I get asked a lot, what is there to do in Chicago? So instead of providing a boring answer, I decided to create a comprehensive free Weekend in Chicago guide. I live in Chicago and there is plenty to do that isn’t your typical touristy things.
This weekend travel guide is for tourists traveling for around a 3-5 days in Chicago. This guide is meant to give essential information, obvious sights, how to travel like a local and how I would spend a weekend in Chicago. This guide is designed to maximize time and money spent for people who are spending only a short time traveling here.
Most travelers will arrive in Chicago by plane and land at either O’Hare or Midway.
It is the bigger airport and is located on the extreme northwestern part of Chicago. Serviced by most major US Airlines and international airlines.
The Blue Line ‘L’ – The Blue Line runs from O’Hare to the Loop for $2.25 one-way ticket and operates 24/7. From downtown it’s possible to take a short cab ride to your hotel or transfer with one of the many bus routes.
Taxi from O’Hare – It costs around $45 – $60 from O’Hare to Michigan Ave and the Downtown Loop.
Smaller airport located on the southern part of Chicago. Mostly served by Southwest and Delta.
The Orange Line ‘L’ – Direct from Midway into the Downtown Loop for $2.25 one way ticket and operates for 21 hours of the day. It’s possible to take a cheap taxi once downtown to your hotel or transfer with a bus.
Taxi from Midway – It costs around $35 – $45 From Midway to Michigan Avenue and the Downtown Loop.
At both airports there are 3 – 7 day CTA passes that can bought with a credit card or cash. Public transportation in Chicago is easy and goes to anywhere you need. Even riding the bus or taking the L twice a day makes up for the costs with the pass. Don’t be scared of public transportation!
Shuttle Service – If you’re staying near the airport than a hotel shuttle can pick you up. You could also get a personal shuttle for as little as $16. This can be slower though as they pick up other customers along the way. If you have a big group, than this is probably the way to go if you don’t feel like taking public transportation.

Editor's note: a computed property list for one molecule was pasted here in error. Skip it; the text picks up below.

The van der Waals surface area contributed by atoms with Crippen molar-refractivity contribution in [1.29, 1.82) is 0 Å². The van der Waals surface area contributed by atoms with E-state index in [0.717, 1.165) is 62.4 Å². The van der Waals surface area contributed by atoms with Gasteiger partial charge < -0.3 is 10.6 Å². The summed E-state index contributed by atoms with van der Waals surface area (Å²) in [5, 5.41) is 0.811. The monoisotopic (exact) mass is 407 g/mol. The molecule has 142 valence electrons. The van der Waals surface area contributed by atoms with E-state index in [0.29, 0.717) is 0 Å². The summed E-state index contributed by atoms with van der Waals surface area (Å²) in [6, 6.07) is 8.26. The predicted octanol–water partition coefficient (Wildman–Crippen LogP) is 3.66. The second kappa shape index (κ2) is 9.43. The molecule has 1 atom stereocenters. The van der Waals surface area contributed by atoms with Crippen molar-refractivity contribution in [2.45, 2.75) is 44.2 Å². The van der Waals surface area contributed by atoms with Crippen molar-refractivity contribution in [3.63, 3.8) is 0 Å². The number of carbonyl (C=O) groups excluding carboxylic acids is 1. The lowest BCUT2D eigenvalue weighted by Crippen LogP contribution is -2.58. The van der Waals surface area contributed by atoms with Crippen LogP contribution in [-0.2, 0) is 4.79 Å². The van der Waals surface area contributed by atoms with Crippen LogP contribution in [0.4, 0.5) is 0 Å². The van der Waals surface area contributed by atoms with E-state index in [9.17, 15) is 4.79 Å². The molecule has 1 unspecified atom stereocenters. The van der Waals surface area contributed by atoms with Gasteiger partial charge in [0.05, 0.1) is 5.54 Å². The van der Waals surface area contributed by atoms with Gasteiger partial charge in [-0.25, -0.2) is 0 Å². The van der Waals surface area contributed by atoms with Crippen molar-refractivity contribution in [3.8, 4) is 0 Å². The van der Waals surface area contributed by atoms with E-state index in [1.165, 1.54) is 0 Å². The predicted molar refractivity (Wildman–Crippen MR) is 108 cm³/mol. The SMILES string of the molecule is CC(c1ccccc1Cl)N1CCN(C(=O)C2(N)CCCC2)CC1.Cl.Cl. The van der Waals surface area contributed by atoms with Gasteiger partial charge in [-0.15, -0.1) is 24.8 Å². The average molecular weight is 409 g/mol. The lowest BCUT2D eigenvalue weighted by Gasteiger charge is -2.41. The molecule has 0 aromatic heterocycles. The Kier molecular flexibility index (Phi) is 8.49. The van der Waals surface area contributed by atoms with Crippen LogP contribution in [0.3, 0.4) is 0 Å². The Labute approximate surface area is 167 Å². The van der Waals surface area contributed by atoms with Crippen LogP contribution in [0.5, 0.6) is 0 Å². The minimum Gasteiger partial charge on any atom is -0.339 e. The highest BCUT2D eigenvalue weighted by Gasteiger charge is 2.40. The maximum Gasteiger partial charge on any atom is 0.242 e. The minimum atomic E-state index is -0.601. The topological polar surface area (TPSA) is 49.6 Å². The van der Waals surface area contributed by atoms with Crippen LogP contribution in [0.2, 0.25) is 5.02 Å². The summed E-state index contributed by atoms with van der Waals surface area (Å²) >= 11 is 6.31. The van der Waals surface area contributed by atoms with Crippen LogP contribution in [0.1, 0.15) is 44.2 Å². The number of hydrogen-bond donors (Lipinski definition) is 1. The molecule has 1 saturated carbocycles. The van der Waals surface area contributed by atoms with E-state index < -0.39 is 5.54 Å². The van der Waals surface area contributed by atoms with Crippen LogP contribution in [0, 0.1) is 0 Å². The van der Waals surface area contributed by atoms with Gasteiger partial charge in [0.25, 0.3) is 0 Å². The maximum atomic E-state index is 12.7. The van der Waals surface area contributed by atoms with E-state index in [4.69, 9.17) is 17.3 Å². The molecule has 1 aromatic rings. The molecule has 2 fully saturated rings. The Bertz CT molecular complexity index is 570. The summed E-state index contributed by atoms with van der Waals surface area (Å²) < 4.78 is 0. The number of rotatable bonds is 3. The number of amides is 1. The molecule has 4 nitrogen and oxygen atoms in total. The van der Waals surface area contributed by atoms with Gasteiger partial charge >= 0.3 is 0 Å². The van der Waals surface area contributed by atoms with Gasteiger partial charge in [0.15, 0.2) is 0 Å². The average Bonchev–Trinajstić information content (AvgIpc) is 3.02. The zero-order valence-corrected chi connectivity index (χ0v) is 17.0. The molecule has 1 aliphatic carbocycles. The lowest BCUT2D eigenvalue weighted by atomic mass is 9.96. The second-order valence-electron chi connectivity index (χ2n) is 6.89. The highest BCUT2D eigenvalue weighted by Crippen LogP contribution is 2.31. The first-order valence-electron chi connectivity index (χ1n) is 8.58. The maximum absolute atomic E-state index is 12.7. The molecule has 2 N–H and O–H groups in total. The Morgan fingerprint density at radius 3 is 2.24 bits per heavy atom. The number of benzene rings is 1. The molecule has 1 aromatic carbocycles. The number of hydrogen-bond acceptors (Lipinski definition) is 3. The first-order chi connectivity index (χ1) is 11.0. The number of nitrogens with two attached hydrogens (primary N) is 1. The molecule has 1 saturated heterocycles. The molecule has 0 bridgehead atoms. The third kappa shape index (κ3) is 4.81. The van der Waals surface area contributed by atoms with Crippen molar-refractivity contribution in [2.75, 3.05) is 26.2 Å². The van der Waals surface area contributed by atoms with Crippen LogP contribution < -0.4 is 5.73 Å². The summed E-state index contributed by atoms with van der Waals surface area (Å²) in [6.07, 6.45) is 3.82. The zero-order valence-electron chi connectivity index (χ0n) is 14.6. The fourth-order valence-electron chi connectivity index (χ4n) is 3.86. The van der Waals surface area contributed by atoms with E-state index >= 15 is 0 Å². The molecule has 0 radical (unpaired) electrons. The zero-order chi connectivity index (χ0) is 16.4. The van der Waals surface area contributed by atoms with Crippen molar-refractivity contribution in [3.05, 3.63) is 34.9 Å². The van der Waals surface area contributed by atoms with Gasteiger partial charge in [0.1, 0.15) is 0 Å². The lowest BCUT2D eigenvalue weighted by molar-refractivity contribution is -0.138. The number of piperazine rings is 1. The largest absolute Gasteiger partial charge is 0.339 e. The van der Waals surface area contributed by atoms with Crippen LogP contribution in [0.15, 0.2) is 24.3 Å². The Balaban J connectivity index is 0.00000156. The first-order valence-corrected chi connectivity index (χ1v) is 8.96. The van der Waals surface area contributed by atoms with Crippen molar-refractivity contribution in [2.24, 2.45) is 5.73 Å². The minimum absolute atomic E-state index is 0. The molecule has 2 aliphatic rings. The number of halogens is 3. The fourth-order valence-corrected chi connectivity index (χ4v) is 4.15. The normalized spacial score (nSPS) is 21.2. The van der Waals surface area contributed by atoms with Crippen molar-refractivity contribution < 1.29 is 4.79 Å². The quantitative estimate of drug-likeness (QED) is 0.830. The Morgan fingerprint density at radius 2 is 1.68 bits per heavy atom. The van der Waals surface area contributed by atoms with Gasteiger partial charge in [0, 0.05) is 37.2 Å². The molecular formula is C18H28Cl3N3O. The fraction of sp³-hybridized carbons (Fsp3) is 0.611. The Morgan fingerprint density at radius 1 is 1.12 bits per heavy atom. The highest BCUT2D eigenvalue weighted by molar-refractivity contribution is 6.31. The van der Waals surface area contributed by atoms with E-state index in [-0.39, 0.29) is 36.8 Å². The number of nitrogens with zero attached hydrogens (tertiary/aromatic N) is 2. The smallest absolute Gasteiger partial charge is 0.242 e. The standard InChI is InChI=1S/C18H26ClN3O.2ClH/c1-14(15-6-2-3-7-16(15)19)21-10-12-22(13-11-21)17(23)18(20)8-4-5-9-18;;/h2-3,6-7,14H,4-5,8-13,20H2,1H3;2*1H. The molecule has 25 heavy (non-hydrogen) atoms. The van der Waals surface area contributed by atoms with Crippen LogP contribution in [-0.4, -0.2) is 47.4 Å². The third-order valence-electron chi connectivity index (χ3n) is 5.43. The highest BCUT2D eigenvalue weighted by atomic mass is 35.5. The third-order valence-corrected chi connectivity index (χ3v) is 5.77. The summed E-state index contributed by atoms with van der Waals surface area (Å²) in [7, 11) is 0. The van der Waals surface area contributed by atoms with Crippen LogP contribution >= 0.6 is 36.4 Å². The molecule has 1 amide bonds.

- Uber does not operate from O’Hare!
- Usually takes around an hour to get into the Downtown area aka “The Loop”
- If heading to Lakeview, Lincoln Park, Logan Square, Uptown, Gold Coast, Near North, Old Town or any other neighborhood near the coast; don’t be afraid to take the buses. They come often and provide the best way from Blue Line stops to east Chicago.
Obviously flight costs vary across time and location. Summer is typically the high season for Chicago while early spring, late fall and winter tend to be the low season. Christmas, Thanksgiving, and if any major events are in Chicago, prices will be up. Budget around $200 – $500 for a round-trip flight to Chicago.
Major advantage is the Chicago is centrally located making it a 1 – 5 hour flight from most places in North America. It really is a prime weekend getaway destination.
It’s true that Chicago is also a major crossroad for travelers driving across the US. The city is a great stopover if you plan on continuing drive through Chicago. Interstates I-90, I-94, I-80, I-55, I-65, I-57, I-43 all make their way into Chicago.
Driving time from major cities:
- New York – 12 hours
- Milwaukee – 1.5 hours
- Detroit – 4 hours
- Dallas – 15 hours
- Des Moines – 5 hours
- St. Louis – 4.5 hours
- Denver – 15 hours
- Montreal – 12.5 hours
- San Francisco – 32 hours
- Los Angeles – 31 hours
- Atlanta – 10.5 hours
- Miami – 19.5 hours
- Seattle – 30 hours
- Indianapolis – 3 hours
I would not recommend taking trains or buses. They take a long time, usually uncomfortable and sometimes get into serious accidents. Amtrak and Greyhound do service Chicago though.
Unfortunately Chicago is not cheap with hotels and it’s hard to find something great on a budget. On top of that weekends tend to be the busiest so it can be hard to find a great deal.
Most tourists should stay somewhere near downtown near Michigan Ave or in the Loop. In the summer expect to pay from $150 – $300 a night for a quality hotel. Winter, Fall, and Spring you will see lower prices from around $100 – $200 a night.
Eating is actually relatively easy to stay within budget. Chicago has many great food establishments around the range of $5 – $15. Expect to pay around $15 – $30 for a mid-range sit down meal. And $30 + for a high-end meal.
Bars are priciest near Downtown and the Gold Coast. Near Lakeview and Lincoln Park, alcohol is relatively good price from around $4 – $10 depending on what you order.
Getting around Chicago is easy and I recommend that everybody buy a CTA pass for the amount of days visiting. The CTA passes work on all buses and the famous ‘L’ trains. These two combinations should get you to anywhere you need to go.
If you’re looking to change it up then Chicago has this new bike sharing program called Divvy. 7 dollars for a 24 hour pass and you can rent the bikes for 30 minute segments with an extra charge after that. Really a great way to get around quickly and on beautiful days. My recommendation is to bike to Lakeshore.
- Any Weekend in Summer
- Late Spring Weekends
Chicago is known for its variable weather. One day it can be very cold but the next it could jump back up to hot. You want to make sure to look at the forecast before you come, don’t assume anything for Chicago!
Chicago is a safe city which may surprise people. There are just very certain parts of the city that should be avoided. These include the South Side areas, just below Chinatown and West Chicago in neighborhoods near Austin. Honestly there is nothing in these neighborhoods to really see or do.